She seems like a nice person and she wants the best for everyone, but her writings have become so counterproductive, so utterly wrong and yet so influential within the activist community, that it’s time to stand up. (Or in my case, sit down at the computer.)
I just read her latest screed in The Nation, “The Change Within: The Obstacles We Face Are Not Just External”. For the record, not everything in it is nonsense, but the most important parts are.
I’ll start with the less significant gripe. Klein writes that we are unprepared to deal with climate change because “Climate change is place-based, and we are everywhere at once.” We move around too much. We are too global. We've got to stay in one place for long periods and get to know the local flora and fauna, ID that flower that’s blooming a week earlier this year. The reason we don’t understand climate change is that we've become too cosmopolitan.
Well, count me as a rootless cosmopolitan. I like where I’m living, but I like most of the places I used to live too. I don’t have any particular attachment to local places, local people or local thinking. Or to put it differently, I appreciate all the local places, people and cultures, and I don’t place my current abode above them.
And guess what? While many of its effects are local, climate change is the mother of all global problems. The carbon cycle is planetary, and its impacts are driven by processes that span the planet too. Above all, the solutions have to be global in scope. Living your own particular, pristine local lifestyle is not the answer, folks. We need global collective action, and that’s going to come from people who adopt a global perspective and feel comradery with other people who speak different languages and live thousands of miles away. Klein has it ever so wrong about localism. Yes, love the local wonders wherever you may be, but try to summon within yourself an intellectual and emotional frame that’s broader than anything we've ever seen before. That’s what we’ll need.
But the real whopper is what she leads with: “Climate change demands that we consume less....” How can I express how angry I feel when I read this? Yes, it is ignorant and appeals to the prejudices of her tribe (the nouveau righteous), but it is deeply, deeply hostile to human solidarity. Oh, and it has as much political potential as a suicide cult.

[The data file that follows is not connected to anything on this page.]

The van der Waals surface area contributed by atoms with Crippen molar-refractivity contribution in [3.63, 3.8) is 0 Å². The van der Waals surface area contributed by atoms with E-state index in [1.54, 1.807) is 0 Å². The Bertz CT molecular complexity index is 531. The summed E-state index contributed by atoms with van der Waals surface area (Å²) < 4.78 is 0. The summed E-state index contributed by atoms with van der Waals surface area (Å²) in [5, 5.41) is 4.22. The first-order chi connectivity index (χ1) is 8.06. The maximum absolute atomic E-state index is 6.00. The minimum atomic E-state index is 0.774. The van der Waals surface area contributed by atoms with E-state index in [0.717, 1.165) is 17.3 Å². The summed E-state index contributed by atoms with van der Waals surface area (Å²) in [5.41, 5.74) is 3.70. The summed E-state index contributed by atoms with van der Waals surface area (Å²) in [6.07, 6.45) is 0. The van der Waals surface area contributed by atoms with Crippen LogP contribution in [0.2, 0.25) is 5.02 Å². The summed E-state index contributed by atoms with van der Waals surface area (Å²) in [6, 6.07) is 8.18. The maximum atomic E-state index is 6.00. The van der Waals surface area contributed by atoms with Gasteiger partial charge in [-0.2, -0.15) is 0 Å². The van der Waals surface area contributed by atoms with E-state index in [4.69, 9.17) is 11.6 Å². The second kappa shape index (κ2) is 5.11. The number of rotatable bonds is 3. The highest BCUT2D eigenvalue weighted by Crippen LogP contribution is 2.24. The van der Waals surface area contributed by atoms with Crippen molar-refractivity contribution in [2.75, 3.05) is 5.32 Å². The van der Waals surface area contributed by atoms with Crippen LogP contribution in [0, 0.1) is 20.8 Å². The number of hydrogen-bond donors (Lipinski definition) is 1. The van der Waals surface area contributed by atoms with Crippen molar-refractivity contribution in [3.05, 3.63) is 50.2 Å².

Folks, we’re still not out of the global meltdown that hit us in 2008. There is massive unemployment throughout the industrialized world, much of it unmeasured because workers have dropped out of the labor force. Outside our charmed circle, such as it is, literally billions of people lack the basics for health, security and the pursuit of their dreams. So it is true, a large portion of the world’s people are consuming less than they’d like, and here we have Klein cheering it on.
Let me get personal. My college is going through another of its periodic spasms of budget cuts. We've laid off faculty lines and are looking to slash expenses anywhere we can, despite the fact that we've been making these kinds of cuts for years and never restoring them. I will grant that much of this can be laid to our own failings, but we are part of a larger story, the long-term defunding of public higher education in a country whose progress in that area has come to a standstill. I can assure Klein that this will lead to less consumption: unemployed faculty will consume less, students priced out of higher education will consume less of this product, and people who supply goods and services to our institution will have to take a hit as well. And you know what? This will do nothing at all to stop the climate juggernaut. (One of the positions we cut was for a faculty member whose specialty is “climate justice”. What do you think of that?)
There are two massive holes in Klein’s argument that rival any open pit mine you might stumble upon. First, what do you mean “we” when you say “we must consume less”? Aha, you didn't mean everyone, just the ones who were overconsuming, right? And who gets to decide who they are? And in an economy in which my income is your spending (the fundamental macro identity, in case you were wondering) how are you going to cut the consumption of the “bad” people without starving the “good” ones? It’s all simply bonkers.
And the other hole is that in an economy that operates on prices, as ours, for all its faults, clearly does, the economic quantity of consumption is not tethered to the physical quantity of resources people consume. I know this first-hand: the faculty jobs we've cut would not have sped up the extraction of fossil fuels one iota—perhaps even the contrary if our climate specialist would have been ultra-persuasive. Moreover, the students who acquire less education will not be saving the planet that way either. (In case you were wondering: yes, education is part of GDP.)
Think about it: how can economic growth be “bad” and recessions, with all the cutbacks they entail, not be “good”?
And by the way, replacing a capital stock built up over decades in response to insanely low fossil fuel prices with one that runs sustainably is going to require a lot of economic activity—you know, GDP.
There was a companion article in the same issue by Chris Hayes that’s soooooo much better, and makes it crystal clear what an immense political task we have in front of us. One place to start would be to stop doing dumb things, like telling the people whose support we’re trying to get that the solution is for them to have less.